Begone Before We Weep, Young Vicar, Go

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On the occasion of the Reverend Ben Rundell-Evans’ last Holy Communion service at St. John the Baptist, Devizes, before his departure to Upper Stour

We’ll miss you in the vestry, little priest
And in the choir where we hear you sing
And at the altar where you share the feast
On Sunday mornings.  Nineteen bells to ring
In Stourton, Bourton, Kilmington, and Zeals
Three sets of six, and one for chiming hung
And practices on Mondays – silent peals
Unspoken hymns of glory softly sung
We’ll miss you, little priest.  You tidy up
The vestry, and are humorous and kind
The reverence with which you hold the cup
Is absolute.  And oh, your lively mind –
So wise for one so young, so good to know
Begone before we weep, young vicar, go

© Gail Foster 6th December 2019

The Elusive Danny Kruger

Why Danny, so cute, but elusive
Ornamental and yet unobtrusive
Preferring to stay
At the end of the day
In locations a tad more exclusive

Why Danny, you see, while there’s cheese
In the pond and the voters to please
You could pop into town
Take the M4 and down
To Devizes (one ‘z’ and two ‘e’s)

Why Danny, you’ve come from above
Like a glorious bright Tory dove
With the light on your wings
And your parachute strings
And a note signed from Boris with love

Why Danny, we’ve hoodies that you
Can hug if you’re so moved to do
And a little white horse
And a Poundland of course
(that’s a ‘P’ and two ‘d’s and a ‘u’)

Why Danny, we wish you were here
Come the day will you even appear
Perhaps in The Bear
Or the Pelican, yeah
Bet you won’t pop in there for a beer

Why Danny, Devizes is nice
But in Wiltshire there’s mud and there’s ice
And Hammersmith’s so
Very pleasant you know
(Spell Devizes? One ‘D’ and ‘e’ twice)

Why Danny, you’re cute enough, true
But you’re Boris’s man through and through
And you’ll only appear
About four times a year
(There’s no ‘u’ in Devizes. Who knew)

© Gail Foster 4th December 2019

UPDATE:  This morning, much to my surprise, I received a poetic retort from Danny Kruger (see below).   Whilst I won’t be voting for him, one has to say Well Played.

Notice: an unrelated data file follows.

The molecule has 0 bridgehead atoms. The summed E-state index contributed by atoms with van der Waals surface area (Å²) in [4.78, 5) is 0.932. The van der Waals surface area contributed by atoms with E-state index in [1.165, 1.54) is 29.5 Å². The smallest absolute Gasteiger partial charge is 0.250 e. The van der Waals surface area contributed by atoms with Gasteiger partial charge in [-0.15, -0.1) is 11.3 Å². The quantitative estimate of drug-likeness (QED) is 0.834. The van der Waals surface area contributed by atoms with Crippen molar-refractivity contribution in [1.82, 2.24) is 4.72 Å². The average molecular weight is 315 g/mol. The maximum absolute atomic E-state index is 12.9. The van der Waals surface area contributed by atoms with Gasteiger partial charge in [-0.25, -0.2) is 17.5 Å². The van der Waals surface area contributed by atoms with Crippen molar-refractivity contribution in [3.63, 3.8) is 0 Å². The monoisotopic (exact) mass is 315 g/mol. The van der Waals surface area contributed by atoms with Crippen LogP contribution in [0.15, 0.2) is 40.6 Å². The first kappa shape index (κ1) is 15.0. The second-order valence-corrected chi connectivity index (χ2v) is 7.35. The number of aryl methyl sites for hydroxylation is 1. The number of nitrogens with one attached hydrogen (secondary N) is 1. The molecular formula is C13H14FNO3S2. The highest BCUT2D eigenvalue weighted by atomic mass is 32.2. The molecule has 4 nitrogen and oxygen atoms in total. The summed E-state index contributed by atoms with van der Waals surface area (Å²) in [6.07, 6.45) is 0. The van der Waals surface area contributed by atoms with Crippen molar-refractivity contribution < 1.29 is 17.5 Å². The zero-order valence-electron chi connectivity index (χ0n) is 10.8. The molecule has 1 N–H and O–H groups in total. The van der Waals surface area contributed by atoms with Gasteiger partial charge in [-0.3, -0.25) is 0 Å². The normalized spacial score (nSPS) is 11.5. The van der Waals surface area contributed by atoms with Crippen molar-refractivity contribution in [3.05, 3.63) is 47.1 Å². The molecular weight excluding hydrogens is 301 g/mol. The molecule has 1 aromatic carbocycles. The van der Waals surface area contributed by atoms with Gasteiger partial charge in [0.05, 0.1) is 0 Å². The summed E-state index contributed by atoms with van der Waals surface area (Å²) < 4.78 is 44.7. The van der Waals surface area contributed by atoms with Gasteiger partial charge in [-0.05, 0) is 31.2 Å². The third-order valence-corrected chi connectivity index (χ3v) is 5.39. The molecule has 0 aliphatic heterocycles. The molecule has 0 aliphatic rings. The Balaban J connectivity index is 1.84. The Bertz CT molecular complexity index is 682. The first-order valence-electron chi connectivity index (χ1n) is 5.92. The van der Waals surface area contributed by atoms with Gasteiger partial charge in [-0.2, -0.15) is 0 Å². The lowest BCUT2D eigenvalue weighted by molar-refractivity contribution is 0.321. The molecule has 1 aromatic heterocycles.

Leaving Brexit Behind Us Forever

 

Why Gail, so full of surprises!

Thanks for the tips on spelling Devizes

I’m sure that we’ve met

But I haven’t seen yet

Through one of your many disguises

 

Are you the farmer from Manton who said

Have Defra gone off their head?

They’ve banned neonics

(The fleabeetle fix)

And so half my rape crop is dead

 

Or were you the soldier who proudly explained

This is how Yeomen are trained:

We leave them out in the rain

For a month on the Plain

And those that survive are retained

 

Perhaps you’re the teacher from Oare

Who said schools badly need more

Money – they’ll get it!

Sajid has said it!

The Budget will cough up for sure

 

But seriously, Gail, I’ll endeavour

To bring our country together

We’re badly divided

(Did you vote Leave? I did)

And I want Brexit behind us for ever

 

© Danny Kruger 6th December 2019

 

Bus Stop Equinox

Bus Stop Equinox by Gail Foster

A sonnet on the subject of the Autumn Equinox,
and being at the bus stop at Avebury

Has Summer gone? Oh God, she was divine
Those crazy kisses, that incessant heat
Last seen by The Red Lion on the street
And off to Swindon on the 49 –
Another bus is coming, so it’s fine
That Autumn makes an old heart skip a beat
Her hazy colours, and her scents as sweet
As blackberries that tumble from the vine

We stand here by the bus stop, and the breeze
Blows chillier than yesterday – we wait
She won’t be long, although she’s sometimes late
(Devizes traffic, everyone agrees)
Less leaves than yesterday – we watch them fall
She has to come from Trowbridge, after all

© Gail Foster 21st September 2019

My Name Is Ruth ~ a Devizes rhyme

You may have heard of me. My name is Ruth
It’s written on the Cross for all to see
I cried on God as witness to the truth
And died, and here inscribed my history
The tales they told of me – they said I lied
Defied my God before I breathed my last
They said they found the money hid inside
My hand when half a century had passed
You will have heard of me. A widow, I
Came all the way from Potterne in the rain
In winter, to the Market Place, to buy
Eternal shame – I only came for grain
All Wiltshire’s heard of me. My name is Ruth
I may have lied. To God be known the truth

© Gail Foster 12th April 2019

Link to more information here

And audio…

‘As You Like It’ at The Wharf Theatre

 

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I went to the dress rehearsal for the Wharf Theatre’s production of ‘As You Like It’, directed by Liz Sharman, on Sunday.